Rape Victim Can Sue After Being Arrested, Denied Contraception
A federal judge has ruled that a woman can sue the Hillsborough County, Fla. Sheriff for preventing her from taking emergency contraception after she was raped.
The woman, who is listed as “R.W.” in court documents to protect her anonymity, was allegedly raped in January of 2007. After being examined at Tampa’s Rape Crisis Center, she was given emergency contraception. She took one pill immediately, and planned to take the other in twelve hours as she’d been directed to.
Unfortunately, R.W. had an outstanding arrest warrant for failure to repay restitution and failure to appear in court. Despite allegedly having been raped, she was booked into Hillsborough County Jail on the outstanding warrants, and staff there confiscated her pill.
According to R.W.’s lawsuit, guard Michele Spinelli refused to allow the woman to take the second pill, because “it was against [Spinelli's] religious beliefs.”
Fortunately, R.W. did not become pregnant, but she sued both Spinelli and Hillsborough County Sheriff David Gee for gender discrimination and denying her equal protection under the law.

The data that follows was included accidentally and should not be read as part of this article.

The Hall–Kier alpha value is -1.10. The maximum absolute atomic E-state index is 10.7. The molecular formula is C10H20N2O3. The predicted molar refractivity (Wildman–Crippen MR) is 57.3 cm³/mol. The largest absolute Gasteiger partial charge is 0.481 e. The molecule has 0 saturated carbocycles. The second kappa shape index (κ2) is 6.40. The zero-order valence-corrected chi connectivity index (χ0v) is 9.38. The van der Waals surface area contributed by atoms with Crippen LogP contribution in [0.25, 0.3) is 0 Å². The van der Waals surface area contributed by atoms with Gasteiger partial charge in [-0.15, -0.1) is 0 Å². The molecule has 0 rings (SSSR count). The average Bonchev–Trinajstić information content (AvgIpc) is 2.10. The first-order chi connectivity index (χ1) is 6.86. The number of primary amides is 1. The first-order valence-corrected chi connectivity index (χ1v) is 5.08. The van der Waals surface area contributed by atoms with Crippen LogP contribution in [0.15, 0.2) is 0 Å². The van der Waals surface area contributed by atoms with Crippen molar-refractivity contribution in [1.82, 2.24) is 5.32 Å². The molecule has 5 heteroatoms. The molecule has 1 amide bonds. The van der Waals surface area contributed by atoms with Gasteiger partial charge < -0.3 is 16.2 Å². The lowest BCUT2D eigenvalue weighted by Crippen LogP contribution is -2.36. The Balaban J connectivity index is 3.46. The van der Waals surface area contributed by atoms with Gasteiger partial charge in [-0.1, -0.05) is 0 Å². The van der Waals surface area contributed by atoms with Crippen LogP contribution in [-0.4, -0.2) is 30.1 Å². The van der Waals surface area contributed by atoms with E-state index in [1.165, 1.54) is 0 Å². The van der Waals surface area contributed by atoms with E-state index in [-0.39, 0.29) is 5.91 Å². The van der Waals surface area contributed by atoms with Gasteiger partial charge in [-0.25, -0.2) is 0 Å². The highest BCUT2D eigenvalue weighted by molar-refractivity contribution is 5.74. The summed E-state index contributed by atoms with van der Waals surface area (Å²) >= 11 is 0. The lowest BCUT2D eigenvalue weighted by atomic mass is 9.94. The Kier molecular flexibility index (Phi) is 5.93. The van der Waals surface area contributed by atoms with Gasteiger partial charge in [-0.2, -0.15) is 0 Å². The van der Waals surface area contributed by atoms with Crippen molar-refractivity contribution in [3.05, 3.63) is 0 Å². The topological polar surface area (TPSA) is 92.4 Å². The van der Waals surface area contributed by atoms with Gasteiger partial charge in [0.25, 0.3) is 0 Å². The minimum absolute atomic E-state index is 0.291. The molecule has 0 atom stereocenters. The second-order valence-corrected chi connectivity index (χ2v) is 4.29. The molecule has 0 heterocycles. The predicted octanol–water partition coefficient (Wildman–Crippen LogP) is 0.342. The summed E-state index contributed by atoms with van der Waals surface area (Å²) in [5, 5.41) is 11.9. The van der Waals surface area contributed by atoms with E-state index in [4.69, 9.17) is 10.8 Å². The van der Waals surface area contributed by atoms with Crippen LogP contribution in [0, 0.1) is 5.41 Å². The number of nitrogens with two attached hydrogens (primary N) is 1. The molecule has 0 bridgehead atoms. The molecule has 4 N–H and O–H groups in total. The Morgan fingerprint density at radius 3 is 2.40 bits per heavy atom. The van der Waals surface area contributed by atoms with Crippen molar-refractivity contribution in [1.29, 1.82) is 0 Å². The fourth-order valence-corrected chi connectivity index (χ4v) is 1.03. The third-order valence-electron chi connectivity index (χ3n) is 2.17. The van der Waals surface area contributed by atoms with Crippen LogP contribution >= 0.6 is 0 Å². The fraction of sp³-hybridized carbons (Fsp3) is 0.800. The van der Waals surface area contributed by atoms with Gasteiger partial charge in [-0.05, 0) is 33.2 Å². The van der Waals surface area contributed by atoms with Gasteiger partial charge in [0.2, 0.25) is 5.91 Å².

Judge Elizabeth†Kovachevich ruled in March that the suit against Spinelli could go forward, but had dismissed the suit against Gee. At the time, Kovachevich has said that “There are no facts of any sort set forth in the complaint that would support any actual damages” against Gee.
However,†Kovachevich ruled Monday that an amended complaint showed Gee could be held liable for the actions of his subordinate. The amended complaint alleges that by allowing Spinelli to be the only person on-duty who could dispense contraceptives, and giving her no directive as to policy, Gee effectively granted his policymaking powers to Spinelli. Kovachevich ruled that it was “plausible” that Gee had designated Spinelli as “the final policy-maker with respect to her decision to withhold anti-conceptive medication for religious reasons.”
“Gee, as the representative of the municipality, promulgated no policy on anticonceptive medication and provided no guidance or supervision to Spinelli on the matter,” Kovachevich wrote in her ruling.
While Kovachevich noted that the case was far from decided, merely being able to bring the case to court is a victory for R.W., and for the right of women to make their own decisions about their reproductive help.
Image Credit: Stephen Stacey